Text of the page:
Up The Valley: Photo finished

July 14, 2012

I am living out this column in real time, with many hopelessly unflattering vacation photos being snapped while I carouse in the South of France.  This is why I only take vacations every six years or so.  Here is today’s column in the Star

Regular readers of this column may be curious to learn the answers to certain questions about me, such as: “What’s the matter with that woman?” and “Is she nuts?”

The manner of my madness may be found in a scene from the movie “Hannah and Her Sisters.” A neurotic producer, played by Woody Allen, is told by his doctor that he is not, as he feared, in danger of imminent death by brain tumor. He bursts joyfully out of the hospital and literally bounces along the street, making it almost halfway down the block before he suddenly stops short, a new negative thought halting happiness in its tracks.

I am similarly prone to hitting the pause button on unbridled enthusiasm. It happened recently when I was told that I won some awards for writing. I was jubilant, thrilled, honored. Someone noticed — I’m not just scribbling in obscurity for a handful of readers who accidentally scan a few lines while using the newspaper to line the litterbox. My joy lasted for precisely as long as it took to learn that winning meant facing one of my greatest fears: having my picture taken.

Nothing curdles my blood like a camera, which adds 20 pounds to my figure and twice as many years to my kisser. Plus, I am quite simply the least photogenic human ever to roll off the assembly line. It was always thus. I remember chubby childhood photos, followed by the freakish Lost Years of braces and headgear. I made some headway in high school, but from prom onward things steadily declined, fluctuating from unflattering to disfigured, particularly when bathing suits were involved. I became the Garbo of my group, shunning the lens like a silent film star wishing her fans would remember only her celluloid-preserved glory days.

This photo-fright frequently nullifies what would otherwise be happy news. I am planning my first real vacation in many years, invited to a friend’s party on the French Riviera followed by a week at another friend’s house in Provence. My reaction to this glamorous opportunity? Jubilation, just up to the moment I remembered I needed a new passport photo.

Worried that I might procrastinate and miss the plane, I tarted myself up and rushed off to face the firing squad. The enthusiastic photographer assured me that my best foot was finally forward. When I revealed the results to a friend, her reaction was telling: “Don’t worry; no one will see it unless you get arrested or kidnapped by pirates.”

I could receive a phone call tomorrow from George Clooney offering to take me as his date to the Oscars so that we could have time together to discuss my visiting his villa in Lake Como (where I would be writing the screenplay for his latest movie), and my only thought would be whether I could possibly wear a bag over my head while walking down the red carpet.

I know that I am not alone in this. The world is divided between those with good camera karma and those without. For the photogenic, every day is a Sports Illustrated swimsuit cover shoot. Their hair is always brushed and their tummies are always tucked and their heads are thrown back as they laugh with exuberant confidence. The rest of us face a future filled with photos taken with our eyes closed or with five chins or with jiggling upper arm flaps and jowls we never knew we had.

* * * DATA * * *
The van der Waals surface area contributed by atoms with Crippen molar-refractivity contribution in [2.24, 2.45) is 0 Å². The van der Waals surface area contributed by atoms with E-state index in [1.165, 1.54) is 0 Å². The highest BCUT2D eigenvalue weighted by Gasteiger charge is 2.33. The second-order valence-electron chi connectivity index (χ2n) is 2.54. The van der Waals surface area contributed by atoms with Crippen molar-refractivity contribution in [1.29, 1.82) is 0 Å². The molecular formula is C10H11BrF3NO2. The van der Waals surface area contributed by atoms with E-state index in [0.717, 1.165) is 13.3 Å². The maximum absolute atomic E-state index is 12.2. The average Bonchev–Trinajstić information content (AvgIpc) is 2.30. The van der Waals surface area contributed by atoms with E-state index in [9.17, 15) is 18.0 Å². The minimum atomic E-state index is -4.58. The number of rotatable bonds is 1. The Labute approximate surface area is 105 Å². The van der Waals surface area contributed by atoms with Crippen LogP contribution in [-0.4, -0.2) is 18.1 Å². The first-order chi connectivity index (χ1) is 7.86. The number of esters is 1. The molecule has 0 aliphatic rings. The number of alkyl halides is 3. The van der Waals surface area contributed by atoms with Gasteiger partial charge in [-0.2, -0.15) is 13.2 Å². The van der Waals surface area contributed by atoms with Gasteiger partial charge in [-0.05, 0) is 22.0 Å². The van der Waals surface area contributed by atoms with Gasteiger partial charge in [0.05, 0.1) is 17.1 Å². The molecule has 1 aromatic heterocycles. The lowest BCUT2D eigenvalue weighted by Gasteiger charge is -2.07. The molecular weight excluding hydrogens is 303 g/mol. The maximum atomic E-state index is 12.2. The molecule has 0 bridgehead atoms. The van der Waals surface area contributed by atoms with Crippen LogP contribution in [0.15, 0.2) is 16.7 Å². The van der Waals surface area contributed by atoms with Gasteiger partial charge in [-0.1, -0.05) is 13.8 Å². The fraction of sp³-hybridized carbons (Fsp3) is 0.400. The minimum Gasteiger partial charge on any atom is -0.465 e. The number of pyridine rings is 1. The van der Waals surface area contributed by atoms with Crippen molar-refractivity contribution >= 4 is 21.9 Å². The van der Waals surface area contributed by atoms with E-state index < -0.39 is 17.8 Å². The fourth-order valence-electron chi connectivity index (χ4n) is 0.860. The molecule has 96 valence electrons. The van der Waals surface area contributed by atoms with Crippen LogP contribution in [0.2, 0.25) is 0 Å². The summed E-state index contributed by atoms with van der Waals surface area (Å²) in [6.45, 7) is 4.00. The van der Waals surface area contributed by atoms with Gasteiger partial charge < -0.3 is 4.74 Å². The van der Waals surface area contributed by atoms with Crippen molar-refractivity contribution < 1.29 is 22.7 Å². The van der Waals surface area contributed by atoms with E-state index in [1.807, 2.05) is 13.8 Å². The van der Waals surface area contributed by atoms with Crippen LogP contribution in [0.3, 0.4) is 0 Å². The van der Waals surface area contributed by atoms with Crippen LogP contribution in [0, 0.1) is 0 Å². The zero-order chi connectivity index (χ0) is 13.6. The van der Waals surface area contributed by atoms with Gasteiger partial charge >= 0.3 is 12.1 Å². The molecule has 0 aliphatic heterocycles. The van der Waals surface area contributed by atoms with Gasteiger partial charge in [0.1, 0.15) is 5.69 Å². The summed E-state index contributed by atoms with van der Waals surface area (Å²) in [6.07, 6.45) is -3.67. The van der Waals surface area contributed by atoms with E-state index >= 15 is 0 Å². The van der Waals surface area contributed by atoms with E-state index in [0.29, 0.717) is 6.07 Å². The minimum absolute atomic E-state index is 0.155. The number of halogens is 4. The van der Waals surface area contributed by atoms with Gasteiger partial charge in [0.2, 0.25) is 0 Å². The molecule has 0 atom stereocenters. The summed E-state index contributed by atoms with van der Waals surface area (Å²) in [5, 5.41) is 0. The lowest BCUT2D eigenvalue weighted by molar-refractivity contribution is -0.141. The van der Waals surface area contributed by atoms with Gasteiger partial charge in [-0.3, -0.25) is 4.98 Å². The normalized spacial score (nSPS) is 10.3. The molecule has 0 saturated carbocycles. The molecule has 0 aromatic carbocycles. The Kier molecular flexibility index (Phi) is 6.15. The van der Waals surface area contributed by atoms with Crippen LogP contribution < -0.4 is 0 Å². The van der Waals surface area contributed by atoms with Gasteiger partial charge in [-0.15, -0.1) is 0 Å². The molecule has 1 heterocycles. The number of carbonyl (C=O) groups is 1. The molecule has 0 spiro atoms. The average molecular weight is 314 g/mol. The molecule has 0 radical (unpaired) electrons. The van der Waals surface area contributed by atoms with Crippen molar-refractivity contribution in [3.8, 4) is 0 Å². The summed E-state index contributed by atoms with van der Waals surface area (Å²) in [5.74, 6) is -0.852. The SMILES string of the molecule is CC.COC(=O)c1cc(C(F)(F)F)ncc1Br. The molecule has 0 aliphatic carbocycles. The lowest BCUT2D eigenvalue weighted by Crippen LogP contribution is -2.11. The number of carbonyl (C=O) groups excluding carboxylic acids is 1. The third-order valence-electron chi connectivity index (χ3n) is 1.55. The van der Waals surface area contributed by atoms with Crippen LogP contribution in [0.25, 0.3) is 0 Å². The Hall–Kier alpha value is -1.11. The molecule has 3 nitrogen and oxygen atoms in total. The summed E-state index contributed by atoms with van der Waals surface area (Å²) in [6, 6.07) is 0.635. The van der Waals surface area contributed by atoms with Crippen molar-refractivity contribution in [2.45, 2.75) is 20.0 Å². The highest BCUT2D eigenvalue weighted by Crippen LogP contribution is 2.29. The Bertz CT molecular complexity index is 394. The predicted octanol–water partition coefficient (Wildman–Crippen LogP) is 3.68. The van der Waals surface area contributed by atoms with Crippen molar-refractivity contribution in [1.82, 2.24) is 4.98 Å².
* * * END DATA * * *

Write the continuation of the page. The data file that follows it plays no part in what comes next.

Of course, history’s cruelest joke on us was the invention of the ubiquitous smartphone, which snaps digital photos without warning. No longer constrained by the cost of film processing, would-be photojournalists capture endless candid shots, instantly post them on the Internet, and store them unedited in the iClouds where they will no doubt survive the extinction of Planet Earth.

Worse still is that iPhone button I keep accidentally engaging that captures my own image. More than once I’ve been startled by the screen, wondering what scary she-devil is glaring back at me. Surely the geniuses in Cupertino can invent an attractiveness app or a lens that makes us all look thinner and younger? Forget Instagram; that would be worth a billion dollars.

Meanwhile, I’ve come to terms with having a driver’s license photo that looks like I’ve suffered a stroke, causing the right side of my face to be noticeably lower and duller than the left. If you don’t believe me, I’ll show it to you. Or perhaps you’ll see it on TV or in the newspapers and magazines in the event I’m ever arrested or kidnapped by pirates.


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3 Responses to “Up The Valley: Photo finished”

  1. Julie Fraser Says:

    Did you get the comment I left a moment ago? It vanished from my screen when I entered my e-mail address. Do I have to type it all over again? It may have vanished from my mind.. . . . as well!
    J. Fraser

    • Laura Rafaty Says:

      Hi Julie! Yes, I was at the meeting, and the fact that I was unrecognizable speaks volumes about my profile photo and its resemblance to my current look. It was taken using one of those light umbrellas that literally washes away all of your imperfections. If only I could carry one around in real life!

  2. Julie Fraser Says:

    I said: I don’t see any extra chins here. Your hair even looks as if it was ‘DONE” – You know, brushed out in a fluff. If you don’t really look this way, it’s too bad. Were you at the St.H.Planning Com. 7/17th meeting? Could we be neighbors? J. Fraser


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